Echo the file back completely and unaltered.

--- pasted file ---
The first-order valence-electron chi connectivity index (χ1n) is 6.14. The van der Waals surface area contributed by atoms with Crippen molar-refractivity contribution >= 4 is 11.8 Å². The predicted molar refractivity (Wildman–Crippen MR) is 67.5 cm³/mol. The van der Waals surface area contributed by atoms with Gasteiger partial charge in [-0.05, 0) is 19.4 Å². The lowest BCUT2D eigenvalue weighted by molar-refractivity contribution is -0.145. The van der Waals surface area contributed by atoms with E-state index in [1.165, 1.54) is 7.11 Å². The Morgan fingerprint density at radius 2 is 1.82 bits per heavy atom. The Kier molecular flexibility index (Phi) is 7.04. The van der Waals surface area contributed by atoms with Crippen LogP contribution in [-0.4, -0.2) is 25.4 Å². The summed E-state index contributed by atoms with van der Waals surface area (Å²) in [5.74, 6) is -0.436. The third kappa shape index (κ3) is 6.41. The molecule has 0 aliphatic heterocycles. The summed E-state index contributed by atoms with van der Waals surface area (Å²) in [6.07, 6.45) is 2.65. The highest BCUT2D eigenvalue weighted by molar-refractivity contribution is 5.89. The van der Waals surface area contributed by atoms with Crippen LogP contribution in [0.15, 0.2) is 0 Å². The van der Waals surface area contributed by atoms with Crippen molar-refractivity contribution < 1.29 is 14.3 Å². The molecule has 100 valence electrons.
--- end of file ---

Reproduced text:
The first-order valence-electron chi connectivity index (χ1n) is 6.14. The van der Waals surface area contributed by atoms with Crippen molar-refractivity contribution >= 4 is 11.8 Å². The predicted molar refractivity (Wildman–Crippen MR) is 67.5 cm³/mol. The van der Waals surface area contributed by atoms with Gasteiger partial charge in [-0.05, 0) is 19.4 Å². The lowest BCUT2D eigenvalue weighted by molar-refractivity contribution is -0.145. The van der Waals surface area contributed by atoms with E-state index in [1.165, 1.54) is 7.11 Å². The Morgan fingerprint density at radius 2 is 1.82 bits per heavy atom. The Kier molecular flexibility index (Phi) is 7.04. The van der Waals surface area contributed by atoms with Crippen LogP contribution in [-0.4, -0.2) is 25.4 Å². The summed E-state index contributed by atoms with van der Waals surface area (Å²) in [5.74, 6) is -0.436. The third kappa shape index (κ3) is 6.41. The molecule has 0 aliphatic heterocycles. The summed E-state index contributed by atoms with van der Waals surface area (Å²) in [6.07, 6.45) is 2.65. The highest BCUT2D eigenvalue weighted by molar-refractivity contribution is 5.89. The van der Waals surface area contributed by atoms with Crippen LogP contribution in [0.15, 0.2) is 0 Å². The van der Waals surface area contributed by atoms with Crippen molar-refractivity contribution < 1.29 is 14.3 Å². The molecule has 100 valence electrons.